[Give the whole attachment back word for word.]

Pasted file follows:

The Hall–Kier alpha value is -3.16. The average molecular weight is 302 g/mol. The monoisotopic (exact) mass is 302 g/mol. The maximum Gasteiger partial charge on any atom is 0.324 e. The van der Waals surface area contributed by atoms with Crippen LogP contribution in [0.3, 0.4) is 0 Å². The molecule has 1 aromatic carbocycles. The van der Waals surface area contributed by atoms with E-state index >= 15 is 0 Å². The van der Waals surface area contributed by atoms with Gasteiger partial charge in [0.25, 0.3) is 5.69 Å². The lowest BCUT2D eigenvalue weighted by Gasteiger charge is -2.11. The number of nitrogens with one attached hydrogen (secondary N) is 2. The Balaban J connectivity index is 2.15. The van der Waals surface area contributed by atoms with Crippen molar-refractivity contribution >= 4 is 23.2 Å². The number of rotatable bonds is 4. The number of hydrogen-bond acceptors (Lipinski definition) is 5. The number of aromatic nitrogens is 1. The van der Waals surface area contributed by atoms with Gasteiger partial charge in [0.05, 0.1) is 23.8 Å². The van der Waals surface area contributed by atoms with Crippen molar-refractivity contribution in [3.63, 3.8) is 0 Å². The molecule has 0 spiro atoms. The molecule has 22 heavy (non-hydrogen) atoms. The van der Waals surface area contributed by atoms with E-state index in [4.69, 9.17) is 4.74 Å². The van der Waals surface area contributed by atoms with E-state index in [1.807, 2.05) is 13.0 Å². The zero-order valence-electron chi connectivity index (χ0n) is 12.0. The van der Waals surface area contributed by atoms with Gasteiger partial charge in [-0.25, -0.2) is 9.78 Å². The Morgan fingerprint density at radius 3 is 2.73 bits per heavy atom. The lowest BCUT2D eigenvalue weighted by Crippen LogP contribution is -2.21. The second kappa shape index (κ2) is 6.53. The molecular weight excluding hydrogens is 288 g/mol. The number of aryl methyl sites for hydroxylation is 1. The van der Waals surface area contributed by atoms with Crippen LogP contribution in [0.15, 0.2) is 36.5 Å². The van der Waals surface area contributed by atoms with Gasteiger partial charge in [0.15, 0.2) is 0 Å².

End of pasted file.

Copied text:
The Hall–Kier alpha value is -3.16. The average molecular weight is 302 g/mol. The monoisotopic (exact) mass is 302 g/mol. The maximum Gasteiger partial charge on any atom is 0.324 e. The van der Waals surface area contributed by atoms with Crippen LogP contribution in [0.3, 0.4) is 0 Å². The molecule has 1 aromatic carbocycles. The van der Waals surface area contributed by atoms with E-state index >= 15 is 0 Å². The van der Waals surface area contributed by atoms with Gasteiger partial charge in [0.25, 0.3) is 5.69 Å². The lowest BCUT2D eigenvalue weighted by Gasteiger charge is -2.11. The number of nitrogens with one attached hydrogen (secondary N) is 2. The Balaban J connectivity index is 2.15. The van der Waals surface area contributed by atoms with Crippen molar-refractivity contribution >= 4 is 23.2 Å². The number of rotatable bonds is 4. The number of hydrogen-bond acceptors (Lipinski definition) is 5. The number of aromatic nitrogens is 1. The van der Waals surface area contributed by atoms with Gasteiger partial charge in [0.05, 0.1) is 23.8 Å². The van der Waals surface area contributed by atoms with Crippen molar-refractivity contribution in [3.63, 3.8) is 0 Å². The molecule has 0 spiro atoms. The molecule has 22 heavy (non-hydrogen) atoms. The van der Waals surface area contributed by atoms with E-state index in [4.69, 9.17) is 4.74 Å². The van der Waals surface area contributed by atoms with E-state index in [1.807, 2.05) is 13.0 Å². The zero-order valence-electron chi connectivity index (χ0n) is 12.0. The van der Waals surface area contributed by atoms with Gasteiger partial charge in [-0.25, -0.2) is 9.78 Å². The Morgan fingerprint density at radius 3 is 2.73 bits per heavy atom. The lowest BCUT2D eigenvalue weighted by Crippen LogP contribution is -2.21. The second kappa shape index (κ2) is 6.53. The molecular weight excluding hydrogens is 288 g/mol. The number of aryl methyl sites for hydroxylation is 1. The van der Waals surface area contributed by atoms with Crippen LogP contribution in [0.15, 0.2) is 36.5 Å². The van der Waals surface area contributed by atoms with Gasteiger partial charge in [0.15, 0.2) is 0 Å².